Magic and learning how to use it is a major theme of every book in the series. Many names from myth and history appear in the books, including Gaelic goddess Cliodna, who is mentioned as being a druidess.

One troubling aspect of the series is the way in which Harry's relatives, the Dursleys, are depicted. They have always treated Harry badly, housing him in a cupboard under the stairs for his first ten years with them. That in and of itself is a reasonable character choice, but coupled with their dislike of magic, Rowling gives the reader the impression that anyone who would speak out against magic is narrow minded and cruel. The Dursleys become angry when Harry performs magic (even when he doesn't mean to), they say that they had promised when they took him in that they wouldn't let the practice of magic continue, and they try to prevent Harry from attending Hogwarts. Throughout, their objections are shoved aside. In point of fact, many of the Dursleys views about magic are consistent with Biblical views, but they are such an unlikeable lot that their objections are all too easy to ignore.

Hagrid uses magic illegally to give Vernon's son Dudley a pig's tail in retaliation for something Vernon has said. Later Dudley has to go to the hospital for a presumably painful surgery to have it removed. Hagrid goes further, asking Harry not to mention this act, because Hagrid was expelled from school years ago and it's illegal for him to practice magic.

Children at the school are each allowed to bring one animal with them: a cat, and owl, or a toad. Harry has an owl, Ron brings a rat. These creatures give the impression of being familiars to the young witches and wizards, animal partners reputed in actual magickal tradition to be used in the practice of magick.

The students are in regular contact with the spirits of the dead, in the form of school ghosts and a poltergeist, or malevolent spirit.

The students attend classes to learn the movements of the stars and planets. While Rowling consistently refers to these studies as Astronomy, it's clear that astrology is really what's taking place. Later in the story, we meet some centaurs, who themselves study the movement of the planets.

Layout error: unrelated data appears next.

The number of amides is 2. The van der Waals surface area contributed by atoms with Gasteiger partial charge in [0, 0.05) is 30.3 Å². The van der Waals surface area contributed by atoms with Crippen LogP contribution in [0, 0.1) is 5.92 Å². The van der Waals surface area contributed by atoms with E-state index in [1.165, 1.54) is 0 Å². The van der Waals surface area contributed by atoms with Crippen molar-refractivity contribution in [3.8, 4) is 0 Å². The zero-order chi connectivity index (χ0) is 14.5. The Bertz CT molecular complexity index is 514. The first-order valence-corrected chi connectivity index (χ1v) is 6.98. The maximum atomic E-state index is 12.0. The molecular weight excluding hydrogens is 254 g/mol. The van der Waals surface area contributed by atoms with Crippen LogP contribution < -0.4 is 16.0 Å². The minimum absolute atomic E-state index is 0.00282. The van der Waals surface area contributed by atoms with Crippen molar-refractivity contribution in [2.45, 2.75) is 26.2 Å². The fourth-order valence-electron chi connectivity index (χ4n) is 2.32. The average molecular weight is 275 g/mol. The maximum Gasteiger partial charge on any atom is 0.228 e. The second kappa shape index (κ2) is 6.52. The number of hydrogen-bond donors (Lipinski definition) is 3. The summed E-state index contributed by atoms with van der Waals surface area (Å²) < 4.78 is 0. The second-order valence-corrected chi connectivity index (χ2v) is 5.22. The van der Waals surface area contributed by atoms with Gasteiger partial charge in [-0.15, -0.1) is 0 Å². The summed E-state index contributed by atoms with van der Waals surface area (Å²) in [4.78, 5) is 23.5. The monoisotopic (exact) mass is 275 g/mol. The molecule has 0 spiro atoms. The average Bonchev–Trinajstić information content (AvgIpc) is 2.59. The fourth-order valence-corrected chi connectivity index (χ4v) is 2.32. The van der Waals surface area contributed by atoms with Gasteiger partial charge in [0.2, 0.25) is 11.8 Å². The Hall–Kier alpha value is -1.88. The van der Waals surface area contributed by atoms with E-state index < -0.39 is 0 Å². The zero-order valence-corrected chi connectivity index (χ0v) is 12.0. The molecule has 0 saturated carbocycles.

Violence

Harry's brutish cousin Dudley likes to beat Harry up. His favorite game is called "Harry Hunting".

When Harry talks back to his uncle, Uncle Vernon tells Dudley to "Poke him with your Smeltings stick (part of Dudley's new school uniform)."

One of the school ghosts, Nearly Headless Nick, demonstrates how he was killed by flipping his head to one side off his neck, from which it is not quite severed.

One of the books in the restricted section is covered in what look like bloodstains, and starts to scream when Harry opens it.

An evil character drinks unicorn blood to gain strength: "Unicorn blood was dribbling down its front."

Chess pieces in the story come alive and fight each other violently. A giant one knocks out a main character.

One character's skin burns wherever Harry touches him.

Drug and Alcohol Content

Hagrid drinks to excess. On the positive side, this behavior leads him to make a serious and dangerous error with severe consequences later in the story. Hagrid says he'll never drink again. Unfortunately, those who continue in the series know that he does not keep this resolution.

We are told that infant dragons can be raised on brandy mixed with chicken blood.

Sexual Content

None.

Crude or Profane Language or Content

Dudley tells Harry that at the public school, they shove people's head into a toilet on the first day. Fred and George Weasley, pranksters of the series, are involved in a couple of mild jokes involving a toilet seat.

The word "d**n" is used once. "Shut up" appears several times. Peeves, a poltergeist, "curses" and writes "rude words" on a chalkboard.

Conclusion

While literary critics may disagree on the stylistic merit of Rowling's work, there is no doubt that the woman can weave an engaging and enthralling tale, complete with fascinating characters and whimsical story elements. Unfortunately, the focus on magical practice, the violence (which becomes much more severe in later volumes), and the serious moral flaws in her heroes, makes the book a highly questionable read.

Fun Score: 5
Values Score: 2.5
Written for Age: 11-12